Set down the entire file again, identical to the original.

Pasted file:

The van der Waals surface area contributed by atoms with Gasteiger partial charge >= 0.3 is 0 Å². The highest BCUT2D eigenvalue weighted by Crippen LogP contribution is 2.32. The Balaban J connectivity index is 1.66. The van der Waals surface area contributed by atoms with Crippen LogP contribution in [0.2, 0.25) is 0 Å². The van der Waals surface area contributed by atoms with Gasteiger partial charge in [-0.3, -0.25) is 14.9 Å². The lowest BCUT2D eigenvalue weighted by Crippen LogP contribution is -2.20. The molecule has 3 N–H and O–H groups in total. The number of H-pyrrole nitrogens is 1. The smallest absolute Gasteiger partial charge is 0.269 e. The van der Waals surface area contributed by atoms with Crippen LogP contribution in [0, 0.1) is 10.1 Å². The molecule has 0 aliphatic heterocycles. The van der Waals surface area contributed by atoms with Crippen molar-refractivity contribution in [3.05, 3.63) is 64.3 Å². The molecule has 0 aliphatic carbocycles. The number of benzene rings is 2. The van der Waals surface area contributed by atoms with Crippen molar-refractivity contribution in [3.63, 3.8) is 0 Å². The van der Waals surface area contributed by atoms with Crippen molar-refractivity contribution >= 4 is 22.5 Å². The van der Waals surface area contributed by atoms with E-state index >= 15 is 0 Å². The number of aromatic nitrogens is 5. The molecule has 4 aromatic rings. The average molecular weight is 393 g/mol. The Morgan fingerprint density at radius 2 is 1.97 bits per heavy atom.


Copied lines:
The van der Waals surface area contributed by atoms with Gasteiger partial charge >= 0.3 is 0 Å². The highest BCUT2D eigenvalue weighted by Crippen LogP contribution is 2.32. The Balaban J connectivity index is 1.66. The van der Waals surface area contributed by atoms with Crippen LogP contribution in [0.2, 0.25) is 0 Å². The van der Waals surface area contributed by atoms with Gasteiger partial charge in [-0.3, -0.25) is 14.9 Å². The lowest BCUT2D eigenvalue weighted by Crippen LogP contribution is -2.20. The molecule has 3 N–H and O–H groups in total. The number of H-pyrrole nitrogens is 1. The smallest absolute Gasteiger partial charge is 0.269 e. The van der Waals surface area contributed by atoms with Crippen LogP contribution in [0, 0.1) is 10.1 Å². The molecule has 0 aliphatic heterocycles. The van der Waals surface area contributed by atoms with Crippen molar-refractivity contribution in [3.05, 3.63) is 64.3 Å². The molecule has 0 aliphatic carbocycles. The number of benzene rings is 2. The van der Waals surface area contributed by atoms with Crippen molar-refractivity contribution in [3.63, 3.8) is 0 Å². The van der Waals surface area contributed by atoms with Crippen molar-refractivity contribution >= 4 is 22.5 Å². The van der Waals surface area contributed by atoms with E-state index >= 15 is 0 Å². The number of aromatic nitrogens is 5. The molecule has 4 aromatic rings. The average molecular weight is 393 g/mol. The Morgan fingerprint density at radius 2 is 1.97 bits per heavy atom.